More than half a century ago, Dr. Pierre Denoix devised the tumor, node, and metastasis (TNM) staging system of classifying cancer patients into distinct categories based on the anatomical extent of the tumor. Ever since, it has been adopted as the basis for estimating prognosis and selecting treatment in solid tumors. The Union for International Cancer Control (UICC) and the American Joint Committee for Cancer (AJCC) initially developed independent TNM classifications which were unified in 1987 for a single, consistent stage classification system.
The initial editions of the TNM classification of lung cancer were based on a relatively small database from a single institution, but the need to develop an international database to improve the external validity of future TNM editions was already envisioned in 1996 during a workshop on lung cancer staging sponsored by the International Association for the Study of Lung Cancer (IASLC) (1). Since IASLC has led the revisions of the TNM lung cancer classification, two editions have been published. The 7th edition was published in 2009 based on retrospective data of 81,496 patients collected in the 1990s. This edition had some caveats, such as the lack of a prospective design which precluded validation of some descriptors, an inadequate worldwide representation, or the reduced use of positron-emission tomography (PET) during that period.
To overcome these and other limitations, IASLC launched an initiative for the 8th version of the TNM lung cancer staging including data from more than 100,000 patients from over 19 countries aiming for worldwide representation. Data were collected and analyzed by the Cancer Research and Biostatistics (CRAB) between 1999 and 2010 and, for the first time, also included prospective data (2). Distinct key features among the 8th and 7th edition are the use of the solid or invasive portion of the lesion to determine tumor size, the tumor descriptor (T) is further subdivided with 1 cm increments up to 5 cm, reclassification of >5 but <7 cm as T3 and >7 cm as T4, and the change in the staging value of T descriptors regarding main stem bronchus, lung atelectasis, obstructive pneumonitis and diaphragm invasion. In the 8th edition, for metastatic disease, a new M1b category was defined for patients with a single metastasis in one distant organ, whereas M1c indicates multiple extrathoracic metastases. There were no changes in the nodal descriptor (N), but further subdivision of N1 and N2 was proposed. All these modifications are clinically relevant because they are associated with different prognosis. However, the 8th version of the TNM classification still has the limitations that only a few cases were prospectively collected (5%) and most patient data came from Europe (49%) and Asia (44%), while North America was underrepresented. Moreover, several databases contributing to the 8th edition were derived from surgical patients and were not specifically designed to assess the TNM classification (3).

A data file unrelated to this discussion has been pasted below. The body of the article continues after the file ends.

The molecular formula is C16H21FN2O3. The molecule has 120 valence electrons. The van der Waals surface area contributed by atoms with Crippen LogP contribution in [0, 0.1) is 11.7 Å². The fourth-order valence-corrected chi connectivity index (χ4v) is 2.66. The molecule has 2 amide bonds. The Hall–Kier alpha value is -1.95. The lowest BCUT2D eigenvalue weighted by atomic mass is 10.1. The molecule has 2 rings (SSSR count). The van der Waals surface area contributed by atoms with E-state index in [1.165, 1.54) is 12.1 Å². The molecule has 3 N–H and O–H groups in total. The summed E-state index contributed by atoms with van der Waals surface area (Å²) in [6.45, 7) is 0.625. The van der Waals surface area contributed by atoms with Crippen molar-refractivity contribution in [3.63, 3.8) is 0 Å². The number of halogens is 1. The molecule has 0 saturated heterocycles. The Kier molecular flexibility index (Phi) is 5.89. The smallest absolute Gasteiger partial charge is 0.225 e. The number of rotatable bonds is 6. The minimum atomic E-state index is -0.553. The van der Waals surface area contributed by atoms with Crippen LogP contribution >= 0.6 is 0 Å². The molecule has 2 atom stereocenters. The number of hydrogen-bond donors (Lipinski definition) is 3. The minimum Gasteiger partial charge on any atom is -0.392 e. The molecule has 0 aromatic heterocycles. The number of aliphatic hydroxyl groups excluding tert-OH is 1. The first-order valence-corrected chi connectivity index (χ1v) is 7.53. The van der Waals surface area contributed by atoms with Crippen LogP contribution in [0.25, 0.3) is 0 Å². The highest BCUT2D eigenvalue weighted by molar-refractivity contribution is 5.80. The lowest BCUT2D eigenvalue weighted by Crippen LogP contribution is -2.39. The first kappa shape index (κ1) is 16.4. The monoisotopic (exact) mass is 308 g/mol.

There have been several attempts to validate the 8th edition of the TNM classification in a non-Asian and non-surgical population (Table 1). The identification and assessment of prognostic factors, including the TNM classification, in patients with inoperable non-small cell lung cancer (NSCLC) is crucial. Indeed, thoracic radiotherapy is the treatment of choice for non-surgical patients with stage I–II and concurrent definitive chemoradiation is the standard of care for unresectable stage III NSCLC (14).